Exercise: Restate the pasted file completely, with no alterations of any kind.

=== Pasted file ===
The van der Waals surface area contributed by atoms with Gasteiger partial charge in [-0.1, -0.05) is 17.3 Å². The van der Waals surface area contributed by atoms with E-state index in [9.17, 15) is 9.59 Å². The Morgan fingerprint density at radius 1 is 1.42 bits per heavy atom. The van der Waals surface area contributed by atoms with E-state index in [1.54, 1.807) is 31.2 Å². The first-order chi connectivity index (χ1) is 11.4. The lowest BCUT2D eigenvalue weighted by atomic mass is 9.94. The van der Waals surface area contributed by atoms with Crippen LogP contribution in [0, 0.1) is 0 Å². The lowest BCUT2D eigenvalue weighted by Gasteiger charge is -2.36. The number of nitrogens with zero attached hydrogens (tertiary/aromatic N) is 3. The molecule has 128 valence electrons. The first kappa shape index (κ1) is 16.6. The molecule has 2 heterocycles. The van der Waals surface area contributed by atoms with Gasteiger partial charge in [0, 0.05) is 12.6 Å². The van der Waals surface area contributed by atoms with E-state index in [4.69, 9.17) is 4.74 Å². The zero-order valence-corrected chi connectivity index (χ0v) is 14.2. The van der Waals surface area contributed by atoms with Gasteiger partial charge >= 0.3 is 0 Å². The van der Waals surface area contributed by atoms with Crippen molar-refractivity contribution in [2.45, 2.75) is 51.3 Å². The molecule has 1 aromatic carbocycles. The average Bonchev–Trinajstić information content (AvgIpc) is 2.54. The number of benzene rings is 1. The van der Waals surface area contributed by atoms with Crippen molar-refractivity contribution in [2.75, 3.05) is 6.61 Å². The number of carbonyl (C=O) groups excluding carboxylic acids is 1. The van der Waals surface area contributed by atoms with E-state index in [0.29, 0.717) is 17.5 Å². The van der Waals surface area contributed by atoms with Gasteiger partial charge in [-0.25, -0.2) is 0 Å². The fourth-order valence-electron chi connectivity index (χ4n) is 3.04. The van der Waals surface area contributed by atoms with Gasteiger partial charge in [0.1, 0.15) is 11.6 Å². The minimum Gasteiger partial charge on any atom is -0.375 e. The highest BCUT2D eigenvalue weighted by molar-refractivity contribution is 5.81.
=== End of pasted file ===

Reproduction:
The van der Waals surface area contributed by atoms with Gasteiger partial charge in [-0.1, -0.05) is 17.3 Å². The van der Waals surface area contributed by atoms with E-state index in [9.17, 15) is 9.59 Å². The Morgan fingerprint density at radius 1 is 1.42 bits per heavy atom. The van der Waals surface area contributed by atoms with E-state index in [1.54, 1.807) is 31.2 Å². The first-order chi connectivity index (χ1) is 11.4. The lowest BCUT2D eigenvalue weighted by atomic mass is 9.94. The van der Waals surface area contributed by atoms with Crippen LogP contribution in [0, 0.1) is 0 Å². The lowest BCUT2D eigenvalue weighted by Gasteiger charge is -2.36. The number of nitrogens with zero attached hydrogens (tertiary/aromatic N) is 3. The molecule has 128 valence electrons. The first kappa shape index (κ1) is 16.6. The molecule has 2 heterocycles. The van der Waals surface area contributed by atoms with Gasteiger partial charge in [0, 0.05) is 12.6 Å². The van der Waals surface area contributed by atoms with E-state index in [4.69, 9.17) is 4.74 Å². The zero-order valence-corrected chi connectivity index (χ0v) is 14.2. The van der Waals surface area contributed by atoms with Gasteiger partial charge >= 0.3 is 0 Å². The van der Waals surface area contributed by atoms with Crippen molar-refractivity contribution in [2.45, 2.75) is 51.3 Å². The molecule has 1 aromatic carbocycles. The average Bonchev–Trinajstić information content (AvgIpc) is 2.54. The number of benzene rings is 1. The van der Waals surface area contributed by atoms with Crippen molar-refractivity contribution in [2.75, 3.05) is 6.61 Å². The number of carbonyl (C=O) groups excluding carboxylic acids is 1. The van der Waals surface area contributed by atoms with E-state index in [0.29, 0.717) is 17.5 Å². The van der Waals surface area contributed by atoms with Gasteiger partial charge in [-0.25, -0.2) is 0 Å². The fourth-order valence-electron chi connectivity index (χ4n) is 3.04. The van der Waals surface area contributed by atoms with Gasteiger partial charge in [0.1, 0.15) is 11.6 Å². The minimum Gasteiger partial charge on any atom is -0.375 e. The highest BCUT2D eigenvalue weighted by molar-refractivity contribution is 5.81.